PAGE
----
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clusardi2k@aol.com 04-02-2013 09:31 PM

Someone Told Me: Is C an Assembly Language
 
Years ago, someone told me once that C is assembly language. Is this true. Do you have any proof why or why not.

Thanks,

Ian Collins 04-02-2013 09:36 PM

Re: Someone Told Me: Is C an Assembly Language
 
clusardi2k@aol.com wrote:
> Years ago, someone told me once that C is assembly language. Is this
> true. Do you have any proof why or why not.


Read through all of the dozens (if not hundreds) of similar trolls for
your answer.

--
Ian Collins

Keith Thompson 04-02-2013 11:21 PM

Re: Someone Told Me: Is C an Assembly Language
 
clusardi2k@aol.com writes:
> Years ago, someone told me once that C is assembly language. Is this
> true. Do you have any proof why or why not.


No, C is not an assembly language.

Assembly language programs specify CPU instructions.
C programs specify behavior.

--
Keith Thompson (The_Other_Keith) kst-u@mib.org <http://www.ghoti.net/~kst>
Working, but not speaking, for JetHead Development, Inc.
"We must do something. This is something. Therefore, we must do this."
-- Antony Jay and Jonathan Lynn, "Yes Minister"

James Kuyper 04-02-2013 11:50 PM

Re: Someone Told Me: Is C an Assembly Language
 
On 04/02/2013 05:31 PM, clusardi2k@aol.com wrote:
> Years ago, someone told me once that C is assembly language. Is this true. Do you have any proof why or why not.


The answer to this depends upon what you mean by "assembly language".
Wiktionary says "(computing) A programming language in which the source
code of programs is composed of mnemonic instructions, each of which
corresponds directly to a machine instruction for a particular processor."

This definition is completely consistent with every use I'd ever seen of
the term until quite recently, including all three assembly languages
I've programmed in. It does not fit C at all. C is not oriented to a
particular processor, and does not specify the machine instructions to
be generate. It only specifies what the machine instructions must do; it
is perfectly legal for a C compiler to generate any sequence of machine
instructions that produces the specified result, and what the C standard
fails to mandate allows a great many alternative ways of translating any
particular C program into machine instructions.

However, the last time I ever programmed in assembly language was two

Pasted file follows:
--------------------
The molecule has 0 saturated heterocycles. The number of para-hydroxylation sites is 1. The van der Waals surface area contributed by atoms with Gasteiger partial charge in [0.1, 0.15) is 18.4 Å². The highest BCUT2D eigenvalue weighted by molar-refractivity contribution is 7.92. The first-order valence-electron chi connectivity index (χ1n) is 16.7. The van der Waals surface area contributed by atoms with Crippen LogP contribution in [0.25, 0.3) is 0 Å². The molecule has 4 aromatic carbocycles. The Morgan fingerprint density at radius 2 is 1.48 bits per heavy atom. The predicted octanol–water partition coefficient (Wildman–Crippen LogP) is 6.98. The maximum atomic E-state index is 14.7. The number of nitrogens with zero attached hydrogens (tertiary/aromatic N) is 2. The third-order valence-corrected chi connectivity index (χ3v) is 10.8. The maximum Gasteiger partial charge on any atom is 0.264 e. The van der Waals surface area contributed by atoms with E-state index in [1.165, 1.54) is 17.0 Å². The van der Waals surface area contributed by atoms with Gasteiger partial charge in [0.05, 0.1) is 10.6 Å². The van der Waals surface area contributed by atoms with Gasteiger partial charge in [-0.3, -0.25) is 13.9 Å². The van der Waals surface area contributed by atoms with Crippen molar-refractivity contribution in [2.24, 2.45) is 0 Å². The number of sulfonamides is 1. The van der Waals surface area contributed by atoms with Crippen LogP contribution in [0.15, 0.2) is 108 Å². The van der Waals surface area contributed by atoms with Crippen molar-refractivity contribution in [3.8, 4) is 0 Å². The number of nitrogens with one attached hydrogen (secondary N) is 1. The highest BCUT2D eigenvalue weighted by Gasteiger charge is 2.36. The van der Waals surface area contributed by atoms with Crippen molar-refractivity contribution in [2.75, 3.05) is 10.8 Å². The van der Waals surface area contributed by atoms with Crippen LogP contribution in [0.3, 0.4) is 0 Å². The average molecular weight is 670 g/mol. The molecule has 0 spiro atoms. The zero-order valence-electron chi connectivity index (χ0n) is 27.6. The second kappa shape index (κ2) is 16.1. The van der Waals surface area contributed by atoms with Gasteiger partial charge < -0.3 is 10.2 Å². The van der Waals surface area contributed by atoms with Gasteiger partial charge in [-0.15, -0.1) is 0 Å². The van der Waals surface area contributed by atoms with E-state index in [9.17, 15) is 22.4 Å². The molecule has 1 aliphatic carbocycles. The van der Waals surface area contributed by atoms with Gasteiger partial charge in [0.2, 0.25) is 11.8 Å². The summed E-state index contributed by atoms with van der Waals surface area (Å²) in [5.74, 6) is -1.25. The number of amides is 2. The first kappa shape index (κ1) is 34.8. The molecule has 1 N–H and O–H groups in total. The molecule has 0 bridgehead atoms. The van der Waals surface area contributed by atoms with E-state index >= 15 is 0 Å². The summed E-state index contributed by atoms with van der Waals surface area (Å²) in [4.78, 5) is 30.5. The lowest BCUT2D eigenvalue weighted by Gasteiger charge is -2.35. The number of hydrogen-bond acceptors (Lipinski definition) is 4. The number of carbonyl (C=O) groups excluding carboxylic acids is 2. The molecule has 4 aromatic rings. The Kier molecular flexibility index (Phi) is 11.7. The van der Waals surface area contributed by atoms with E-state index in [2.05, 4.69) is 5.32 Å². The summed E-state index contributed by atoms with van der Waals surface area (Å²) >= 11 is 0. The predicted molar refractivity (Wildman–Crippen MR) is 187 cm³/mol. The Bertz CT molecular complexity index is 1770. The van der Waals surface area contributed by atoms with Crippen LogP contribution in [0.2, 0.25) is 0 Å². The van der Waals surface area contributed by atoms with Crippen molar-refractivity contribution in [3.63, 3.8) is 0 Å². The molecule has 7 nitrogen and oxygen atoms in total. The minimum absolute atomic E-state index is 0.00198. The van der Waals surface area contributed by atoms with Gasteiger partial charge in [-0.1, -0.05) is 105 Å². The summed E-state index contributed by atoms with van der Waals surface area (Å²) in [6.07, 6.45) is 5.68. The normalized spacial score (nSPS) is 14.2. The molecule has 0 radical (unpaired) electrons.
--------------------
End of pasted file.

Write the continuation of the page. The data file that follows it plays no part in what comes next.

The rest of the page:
decades ago. I've recently been informed that the distinction between
modern assembly languages and higher level languages has become so fuzzy
as to have pretty much completely disappeared. The person who said this
claimed that modern assembly languages no longer implement a one-to-one
relationship between assembly language instructions and machine language
instructions, but are free to choose from a wide variety of possible
translations. Also, he claimed that modern assembly languages are no
longer restricted to a particular processor, that the same assembly code
can be used to generate different machine code on different platforms,
even if they have significantly different architectures. On the basis of
that claim, he asserted that, since the same was true of C, C could
therefore be classified as an assembly language. To me, it would seem
more reasonable to say that the languages he described (if he was
describing them correctly) were now high level languages, and no longer
assembly languages.



Keith Thompson 04-03-2013 01:06 AM

Re: Someone Told Me: Is C an Assembly Language
 
James Kuyper <jameskuyper@verizon.net> writes:
> On 04/02/2013 05:31 PM, clusardi2k@aol.com wrote:
>> Years ago, someone told me once that C is assembly language. Is this
>> true. Do you have any proof why or why not.

>
> The answer to this depends upon what you mean by "assembly language".
> Wiktionary says "(computing) A programming language in which the source
> code of programs is composed of mnemonic instructions, each of which
> corresponds directly to a machine instruction for a particular processor."
>
> This definition is completely consistent with every use I'd ever seen of